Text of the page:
The Institute of Semiconductor Technology and the Institute of Physical and Theoretical Chemistry, both members of the Laboratory for Emerging Nanometrology (LENA), at Technische Universität Braunschweig are partners in a new European research project entitled ChipScope, which aims to develop a completely new and extremely small optical microscope capable of observing the interior of living cells in real time. A consortium of 7 partners from 5 countries will tackle this issue with very ambitious objectives during a four-year research program.

To demonstrate the usefulness of this new scientific tool, at the end of the project the developed chip-sized microscope will be used to observe in real-time...

Im Focus: Giant Magnetic Fields in the Universe

Astronomers from Bonn and Tautenburg in Thuringia (Germany) used the 100-m radio telescope at Effelsberg to observe several galaxy clusters. At the edges of these large accumulations of dark matter, stellar systems (galaxies), hot gas, and charged particles, they found magnetic fields that are exceptionally ordered over distances of many million light years. This makes them the most extended magnetic fields in the universe known so far.

The results will be published on March 22 in the journal „Astronomy & Astrophysics“.

Galaxy clusters are the largest gravitationally bound structures in the universe. With a typical extent of about 10 million light years, i.e. 100 times the...

Im Focus: Tracing down linear ubiquitination

Researchers at the Goethe University Frankfurt, together with partners from the University of Tübingen in Germany and Queen Mary University as well as Francis Crick Institute from London (UK) have developed a novel technology to decipher the secret ubiquitin code.

Ubiquitin is a small protein that can be linked to other cellular proteins, thereby controlling and modulating their functions. The attachment occurs in many...

Im Focus: Perovskite edges can be tuned for optoelectronic performance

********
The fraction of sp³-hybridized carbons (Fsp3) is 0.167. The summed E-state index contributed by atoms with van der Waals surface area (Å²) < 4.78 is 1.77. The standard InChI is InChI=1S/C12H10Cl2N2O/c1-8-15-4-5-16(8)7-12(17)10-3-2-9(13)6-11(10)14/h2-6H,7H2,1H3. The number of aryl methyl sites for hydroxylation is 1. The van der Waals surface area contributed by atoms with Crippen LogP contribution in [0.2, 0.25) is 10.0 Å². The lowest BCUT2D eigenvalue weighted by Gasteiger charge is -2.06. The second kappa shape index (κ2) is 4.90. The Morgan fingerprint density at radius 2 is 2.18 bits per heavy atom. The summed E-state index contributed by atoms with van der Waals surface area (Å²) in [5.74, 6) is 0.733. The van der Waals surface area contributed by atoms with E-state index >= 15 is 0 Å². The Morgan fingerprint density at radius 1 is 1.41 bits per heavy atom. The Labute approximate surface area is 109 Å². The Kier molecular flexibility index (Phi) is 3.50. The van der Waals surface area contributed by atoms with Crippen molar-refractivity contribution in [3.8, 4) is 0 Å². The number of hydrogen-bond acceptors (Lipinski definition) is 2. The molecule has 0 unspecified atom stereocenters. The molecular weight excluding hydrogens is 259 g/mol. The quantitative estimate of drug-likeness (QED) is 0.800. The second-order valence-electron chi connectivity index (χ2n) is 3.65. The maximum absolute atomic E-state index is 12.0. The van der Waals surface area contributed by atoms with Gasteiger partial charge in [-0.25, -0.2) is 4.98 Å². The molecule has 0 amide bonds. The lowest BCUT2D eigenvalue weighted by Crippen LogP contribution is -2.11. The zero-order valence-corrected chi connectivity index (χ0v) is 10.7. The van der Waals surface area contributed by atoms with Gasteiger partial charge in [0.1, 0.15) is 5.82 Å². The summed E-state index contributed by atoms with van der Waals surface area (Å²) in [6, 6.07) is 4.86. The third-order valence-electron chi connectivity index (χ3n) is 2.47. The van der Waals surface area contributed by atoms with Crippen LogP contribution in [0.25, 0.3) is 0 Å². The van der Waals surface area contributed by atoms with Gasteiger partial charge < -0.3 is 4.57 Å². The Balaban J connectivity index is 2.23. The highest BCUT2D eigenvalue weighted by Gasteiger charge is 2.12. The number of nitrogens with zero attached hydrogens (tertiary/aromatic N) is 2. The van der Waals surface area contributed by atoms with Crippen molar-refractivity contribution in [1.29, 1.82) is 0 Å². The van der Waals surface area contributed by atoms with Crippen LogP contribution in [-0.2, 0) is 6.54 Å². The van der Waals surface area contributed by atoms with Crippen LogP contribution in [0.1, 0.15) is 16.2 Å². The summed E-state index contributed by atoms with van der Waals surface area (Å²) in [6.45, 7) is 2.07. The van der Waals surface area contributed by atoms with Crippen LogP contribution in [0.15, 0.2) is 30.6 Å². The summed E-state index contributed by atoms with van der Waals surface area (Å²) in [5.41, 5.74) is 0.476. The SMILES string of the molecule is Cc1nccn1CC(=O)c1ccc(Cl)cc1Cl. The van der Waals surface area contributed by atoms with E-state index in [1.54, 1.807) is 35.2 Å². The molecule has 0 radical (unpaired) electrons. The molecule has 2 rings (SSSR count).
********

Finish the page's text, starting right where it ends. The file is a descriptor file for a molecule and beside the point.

Layered 2D material improves efficiency for solar cells and LEDs

In the eternal search for next generation high-efficiency solar cells and LEDs, scientists at Los Alamos National Laboratory and their partners are creating...

Im Focus: Polymer-coated silicon nanosheets as alternative to graphene: A perfect team for nanoelectronics

Silicon nanosheets are thin, two-dimensional layers with exceptional optoelectronic properties very similar to those of graphene. Albeit, the nanosheets are less stable. Now researchers at the Technical University of Munich (TUM) have, for the first time ever, produced a composite material combining silicon nanosheets and a polymer that is both UV-resistant and easy to process. This brings the scientists a significant step closer to industrial applications like flexible displays and photosensors.

Silicon nanosheets are thin, two-dimensional layers with exceptional optoelectronic properties very similar to those of graphene. Albeit, the nanosheets are...

All Focus news of the innovation-report >>>

Anzeige

Anzeige

Event News

International Land Use Symposium ILUS 2017: Call for Abstracts and Registration open

20.03.2017 | Event News

CONNECT 2017: International congress on connective tissue

14.03.2017 | Event News

ICTM Conference: Turbine Construction between Big Data and Additive Manufacturing

07.03.2017 | Event News

 
Latest News

Researchers shoot for success with simulations of laser pulse-material interactions

29.03.2017 | Materials Sciences

Igniting a solar flare in the corona with lower-atmosphere kindling

29.03.2017 | Physics and Astronomy

As sea level rises, much of Honolulu and Waikiki vulnerable to groundwater inundation

29.03.2017 | Earth Sciences

VideoLinks
B2B-VideoLinks
More VideoLinks >>>